Know the Web: Surface Web, Deep Web & Dark Web

Know the Web: Surface Web, Deep Web & Dark Web

Do you really know the web or internet you use very well?
And do you really think, that when you hit GOOGLE to search anything from the web and it results in thousands of links, it really searches in each and every corner of the web to give you all the possible options.
If you think, yes. Then you are wrong.
Any given search to any search engine turns up just 0.03 percent of the information that exist online (one in 3000 pages). It’s like fishing in the top three feet of the ocean.





In the Web, there is some hidden world called Deep Web and Dark Web.
We can understand it by separating the Web:
  • Surface Web – The portion of the Internet which is accessible via a web browser, the World Wide Web. Google indexes no more than 16 percent of the Surface Web and misses all of the Deep Web. The so-called Surface Web, we routinely browse which consists of data that search engines can find.
  • Deep Web – Information which is not registered with any search engines. Information which is housed in the database and is only viewable through dynamic generated pages and information which resides behind authentication such as on private networks and public networks. The commercial Search Engines don’t have the technology to crawl and index the Deep Web.


It is impossible to measure, and hard to put estimates on, the size of the deep web because the majority of the information is hidden or locked inside databases. Early estimates suggested that the deep web is 400 to 500 times larger than the surface web. However, since more information and sites are always being added, it can be assumed that the deep web is growing exponentially at a rate that cannot be quantified.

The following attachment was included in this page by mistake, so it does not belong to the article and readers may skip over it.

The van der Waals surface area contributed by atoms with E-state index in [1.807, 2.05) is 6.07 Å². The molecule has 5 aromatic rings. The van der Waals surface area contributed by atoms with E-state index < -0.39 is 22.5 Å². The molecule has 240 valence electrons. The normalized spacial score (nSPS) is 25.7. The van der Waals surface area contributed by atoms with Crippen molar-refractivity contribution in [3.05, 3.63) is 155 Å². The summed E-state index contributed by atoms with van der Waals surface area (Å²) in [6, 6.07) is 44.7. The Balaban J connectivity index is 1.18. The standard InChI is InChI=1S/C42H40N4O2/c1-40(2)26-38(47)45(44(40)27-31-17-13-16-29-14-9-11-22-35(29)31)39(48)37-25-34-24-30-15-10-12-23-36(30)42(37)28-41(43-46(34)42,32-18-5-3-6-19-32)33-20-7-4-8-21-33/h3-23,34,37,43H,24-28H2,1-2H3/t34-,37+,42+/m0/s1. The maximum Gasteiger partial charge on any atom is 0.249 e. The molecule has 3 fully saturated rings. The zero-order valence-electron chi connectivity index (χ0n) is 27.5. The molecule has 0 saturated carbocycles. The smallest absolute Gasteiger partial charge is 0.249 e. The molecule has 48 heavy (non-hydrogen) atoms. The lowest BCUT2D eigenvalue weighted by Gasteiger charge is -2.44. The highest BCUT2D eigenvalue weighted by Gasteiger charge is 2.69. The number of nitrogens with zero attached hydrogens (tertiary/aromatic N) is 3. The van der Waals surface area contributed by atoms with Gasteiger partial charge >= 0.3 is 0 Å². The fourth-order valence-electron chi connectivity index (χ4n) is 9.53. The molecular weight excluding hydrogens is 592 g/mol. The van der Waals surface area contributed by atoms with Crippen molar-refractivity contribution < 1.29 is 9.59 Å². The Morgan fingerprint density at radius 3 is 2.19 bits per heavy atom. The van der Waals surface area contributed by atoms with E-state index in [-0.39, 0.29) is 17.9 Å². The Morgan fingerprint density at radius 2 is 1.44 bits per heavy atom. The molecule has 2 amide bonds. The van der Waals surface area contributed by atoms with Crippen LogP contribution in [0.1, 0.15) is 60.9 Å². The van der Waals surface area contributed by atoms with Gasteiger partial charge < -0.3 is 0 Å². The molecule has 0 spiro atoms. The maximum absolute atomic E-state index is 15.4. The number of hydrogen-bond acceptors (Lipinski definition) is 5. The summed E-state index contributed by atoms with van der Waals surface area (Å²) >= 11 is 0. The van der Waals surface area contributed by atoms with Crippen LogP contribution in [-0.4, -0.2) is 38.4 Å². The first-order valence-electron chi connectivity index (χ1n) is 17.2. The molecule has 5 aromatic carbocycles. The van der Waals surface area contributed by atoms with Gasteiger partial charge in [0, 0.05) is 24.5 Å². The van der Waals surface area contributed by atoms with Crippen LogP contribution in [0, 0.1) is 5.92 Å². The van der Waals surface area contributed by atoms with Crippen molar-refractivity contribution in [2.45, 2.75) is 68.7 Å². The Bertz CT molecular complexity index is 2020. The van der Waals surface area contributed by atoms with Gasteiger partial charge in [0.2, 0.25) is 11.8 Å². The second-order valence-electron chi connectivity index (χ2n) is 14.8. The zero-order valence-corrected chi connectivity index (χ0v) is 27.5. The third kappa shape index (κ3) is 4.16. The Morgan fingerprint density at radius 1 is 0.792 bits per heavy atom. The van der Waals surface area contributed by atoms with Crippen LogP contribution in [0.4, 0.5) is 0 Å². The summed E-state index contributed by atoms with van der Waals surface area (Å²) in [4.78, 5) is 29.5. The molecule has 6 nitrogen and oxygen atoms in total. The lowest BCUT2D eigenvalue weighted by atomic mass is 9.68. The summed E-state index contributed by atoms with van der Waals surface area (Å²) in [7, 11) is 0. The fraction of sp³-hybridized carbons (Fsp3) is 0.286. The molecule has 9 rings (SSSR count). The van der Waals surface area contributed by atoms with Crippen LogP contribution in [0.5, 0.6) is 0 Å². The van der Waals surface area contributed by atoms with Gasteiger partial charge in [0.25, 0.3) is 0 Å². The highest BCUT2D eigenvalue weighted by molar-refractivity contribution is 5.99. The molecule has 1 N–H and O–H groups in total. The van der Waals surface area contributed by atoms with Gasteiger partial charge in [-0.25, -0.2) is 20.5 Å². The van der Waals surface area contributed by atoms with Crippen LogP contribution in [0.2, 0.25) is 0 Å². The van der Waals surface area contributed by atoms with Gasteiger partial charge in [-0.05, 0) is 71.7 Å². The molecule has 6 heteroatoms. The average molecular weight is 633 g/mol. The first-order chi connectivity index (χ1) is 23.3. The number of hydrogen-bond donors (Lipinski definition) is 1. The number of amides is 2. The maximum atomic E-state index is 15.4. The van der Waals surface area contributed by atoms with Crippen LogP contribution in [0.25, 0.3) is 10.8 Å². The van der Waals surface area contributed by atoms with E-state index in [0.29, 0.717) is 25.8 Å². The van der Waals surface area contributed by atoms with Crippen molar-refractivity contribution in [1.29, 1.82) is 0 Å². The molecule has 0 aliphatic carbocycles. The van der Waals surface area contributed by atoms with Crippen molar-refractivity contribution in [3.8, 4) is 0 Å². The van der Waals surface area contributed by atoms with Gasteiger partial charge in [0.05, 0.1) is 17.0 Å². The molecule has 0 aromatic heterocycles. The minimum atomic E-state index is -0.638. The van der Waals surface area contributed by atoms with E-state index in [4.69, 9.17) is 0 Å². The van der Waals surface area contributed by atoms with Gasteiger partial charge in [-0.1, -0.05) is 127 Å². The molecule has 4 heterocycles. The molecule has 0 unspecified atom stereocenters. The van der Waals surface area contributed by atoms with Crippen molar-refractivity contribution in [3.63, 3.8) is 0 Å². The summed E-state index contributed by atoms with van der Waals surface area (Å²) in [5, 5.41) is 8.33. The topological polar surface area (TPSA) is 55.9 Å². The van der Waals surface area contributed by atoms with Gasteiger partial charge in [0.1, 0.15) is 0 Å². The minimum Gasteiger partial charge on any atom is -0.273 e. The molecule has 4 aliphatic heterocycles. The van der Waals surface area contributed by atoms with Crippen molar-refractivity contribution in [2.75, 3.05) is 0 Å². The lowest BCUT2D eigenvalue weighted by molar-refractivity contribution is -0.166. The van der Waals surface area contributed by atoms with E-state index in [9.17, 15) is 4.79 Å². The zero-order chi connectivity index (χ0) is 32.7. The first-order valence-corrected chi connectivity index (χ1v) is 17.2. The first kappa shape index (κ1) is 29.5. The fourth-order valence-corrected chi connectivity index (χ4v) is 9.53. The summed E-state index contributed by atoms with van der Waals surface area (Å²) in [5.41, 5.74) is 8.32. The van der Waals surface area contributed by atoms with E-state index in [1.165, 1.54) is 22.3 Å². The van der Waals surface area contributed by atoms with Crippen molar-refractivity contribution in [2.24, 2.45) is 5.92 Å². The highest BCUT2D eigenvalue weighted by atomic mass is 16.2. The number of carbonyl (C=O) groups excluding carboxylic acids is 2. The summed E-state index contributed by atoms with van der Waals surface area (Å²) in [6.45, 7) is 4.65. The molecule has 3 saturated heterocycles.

• Dark Web – is the subsection of the Deep Web. That portion of the web which cannot be easily reached from the public internet and usually requires specialized software to access. Like Tor network, hidden services, the I2P network, and the RetroShare network.


The dark web has often been confused with the Deep Web. This confusion dates to at least 2009. Since then, especially in reporting on SILK ROAD. The two terms have often been conflated, despite recommendations that they are distinguished.
A December 2014 study by Gareth Owen from the University of Portsmouth found that the most commonly requested type of content on Tor was child pornography, followed by black markets while the individual sites with the highest traffic were dedicated to botnet operations. Many whistleblowing sites maintain a presence as well as political discussion forums. Sites associated with Bitcoin, fraud-related services, and mail order services are some of the most prolific. To counter the trend of controversial content, the artist collective Cyber twee held a bake sale on an onion site.

A part of the Deep Web is the Silk Road which is an underground website, also sometimes called the "Amazon of illegal drugs" or the "eBay for drugs". It allows online users to browse it anonymously and securely without potential traffic monitoring (via Tor browser).
The FBI arrested one of its administrators on charges of alleged murder-for-hire and narcotics trafficking violation which led to its termination on October 2, 2013. But this did not derail the other admins who created another version- Silk Road 2.0, which was  reported to be up and running on November 6, 2013.
Dozens of 'hitmen' are available for hire through the 'Deep Web'.
They all offer their services for a price paid in mysterious currency Bitcoin.

Things available to Buy from Dark Web
  • Drugs
  • Counterfeit Currency
  • Forged Papers
  • Firearms, Ammunition, and Explosives
  • Hitmen
  • Human Organs

Know the Web: Surface Web, Deep Web & Dark Web Know the Web: Surface Web, Deep Web & Dark Web Reviewed by abc on 15:48:00 Rating: 5

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